Pianist Conor Hanick revisits “Book of Sounds” at Hahn Hall in Santa Barbara

Conor Hanick performs at Hahn Hall on October 27.
| Photo: courtesy

Not an organization to let a landmark season slip easily into the good night, the Western Academy of Music crowns its big 75e anniversary year with a “Mariposa series” of three concerts at Hahn Hall. On the program, a recital by former student Michelle Bradley on December 4 and an All-Star Alumni cello choir on December 17.

But one of the highlights of the series nods to both the Academy of Music and this year’s Ojai Music Festival, where pianist Conor Hanick – faculty member of the Academy over the past decade – has mesmerized audiences with its comprehensive reading of the late German composer Hans Otte. The book of sounds. The hour-plus patchwork of short “chapters,” sometimes echoing Satie, Messiaen, and Morton Feldman, adds up to a seductive language all its own. You have to be there, and you can, at Hahn Hall on Thursday, October 27. (Hanick also performs it in the respectable “Piano Spheres” in Los Angeles on December 12.)

We checked in with Hanick for an update this week.

Is your “Mariposa Series” launch concert a welcome opportunity to return to Santa Barbara and continue on the continuity of what the Academy of Music is?

Conor Hanick: Any invitation to Santa Barbara is welcome, especially if it extends to my work at the Music Academy. This particular performance is a way for me to appear as an ‘off-season’ performing artist, of course, but more than anything it’s an opportunity to share great music with a dear community of friends.

At Hans Otte’s The book of sounds, to my ears, was a highlight of this year’s Ojai Music Festival. Is this a piece you’ve been working on for quite some time now?

I’m so happy to hear that, thank you. I played The book of sounds for almost as long as I know The book of sounds, or about ten years. I first performed the piece in 2014 and have performed it about once a year since, despite the pandemic.

Hearing it as a whole piece – the right way to experience it – the score covers such a range of harmonic ideas, densities and emotional states, but integrates into something greater than the sum of its parts. Is that fair to say, from your insider’s perspective?

Your reading is correct, I think. Like all pieces, some movements have a more immediate voice. But for me, these movements acquire such luminous power in the context of the whole that I can’t really imagine them separately.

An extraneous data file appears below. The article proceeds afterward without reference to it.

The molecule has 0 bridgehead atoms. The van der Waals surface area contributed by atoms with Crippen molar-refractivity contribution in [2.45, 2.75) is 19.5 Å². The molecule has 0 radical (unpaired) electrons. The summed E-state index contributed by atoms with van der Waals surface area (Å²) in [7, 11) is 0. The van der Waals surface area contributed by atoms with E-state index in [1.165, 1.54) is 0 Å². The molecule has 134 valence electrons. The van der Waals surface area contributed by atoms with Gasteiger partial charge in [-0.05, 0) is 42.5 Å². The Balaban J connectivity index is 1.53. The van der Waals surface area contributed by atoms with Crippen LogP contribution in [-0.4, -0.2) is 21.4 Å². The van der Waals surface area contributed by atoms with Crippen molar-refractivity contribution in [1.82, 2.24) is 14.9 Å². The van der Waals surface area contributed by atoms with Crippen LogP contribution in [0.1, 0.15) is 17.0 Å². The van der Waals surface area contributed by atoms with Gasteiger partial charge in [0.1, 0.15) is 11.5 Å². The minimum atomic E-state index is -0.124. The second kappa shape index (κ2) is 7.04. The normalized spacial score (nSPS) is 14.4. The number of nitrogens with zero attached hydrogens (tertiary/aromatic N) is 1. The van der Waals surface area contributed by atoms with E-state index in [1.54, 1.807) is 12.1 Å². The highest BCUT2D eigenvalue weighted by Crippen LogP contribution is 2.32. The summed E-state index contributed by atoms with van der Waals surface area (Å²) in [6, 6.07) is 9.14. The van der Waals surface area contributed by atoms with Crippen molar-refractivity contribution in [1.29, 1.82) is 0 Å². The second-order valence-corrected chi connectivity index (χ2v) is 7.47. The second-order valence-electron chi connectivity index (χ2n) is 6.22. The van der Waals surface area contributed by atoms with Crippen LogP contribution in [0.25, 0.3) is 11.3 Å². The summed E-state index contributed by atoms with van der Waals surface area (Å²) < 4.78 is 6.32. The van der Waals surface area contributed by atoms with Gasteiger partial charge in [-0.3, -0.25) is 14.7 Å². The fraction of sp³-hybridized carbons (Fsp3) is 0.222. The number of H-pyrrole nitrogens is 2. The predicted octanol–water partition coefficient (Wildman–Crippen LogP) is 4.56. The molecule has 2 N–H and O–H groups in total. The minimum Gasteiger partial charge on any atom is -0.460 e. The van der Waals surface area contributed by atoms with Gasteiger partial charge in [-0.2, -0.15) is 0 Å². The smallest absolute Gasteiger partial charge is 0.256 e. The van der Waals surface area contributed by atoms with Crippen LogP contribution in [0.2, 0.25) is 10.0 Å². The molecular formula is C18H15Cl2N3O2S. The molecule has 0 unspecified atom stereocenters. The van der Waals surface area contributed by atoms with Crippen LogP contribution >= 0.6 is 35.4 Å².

The other thing I will say is that the “journey” of the piece – the path created from one movement to the next, and the expressive perspectives of its geography – is somehow both predefined and entirely free. In other words, the piece does something very specific compositionally. But on the human, psychoacoustic level, music suggests an infinity of perceptual modes.

Someone came to me after a performance once and told me that in the last move they had hallucinated themselves in their childhood bedroom, lying alone on a bed, a French window open with the curtains blowing gently in the breeze. It scared me.

Do you think it holds a unique place in the pantheon of works for solo piano, and do you have a desire to spread the gospel about the piece and make it known?

For me, there are few more beautiful pieces. It’s beautiful in the obvious aesthetic sense, with its unapologetic exploration of consonant sound, but it’s also beautiful in the way it invites deep, communal listening. Happy to spread this gospel everywhere.

Is life within the faculty of the Academy of Music a particularly rewarding experience for you?

Next summer will be my tenth year as a teaching artist at the Academy of Music. It is my artistic home away from home and I look forward to being with my brilliant colleagues and the remarkable Fellows each year.

What projects are you engaged in right now that you find satisfying and challenging?

I am preparing a new piano concerto written for me by composer Samuel Adams, which we will premiere in February with Esa-Pekka Salonen and the San Francisco Symphony. It certainly keeps me busy and it’s a total blockbuster. I’m also learning Berg’s Sonata for the first time – after all these years of teaching and obsessing over it – and I’ve never had so much fun digging into a new score.

Willem, my three-year-old son, is also a project – satisfying and challenging – and I can’t wait to bring him to Santa Barbara next summer for the festival.

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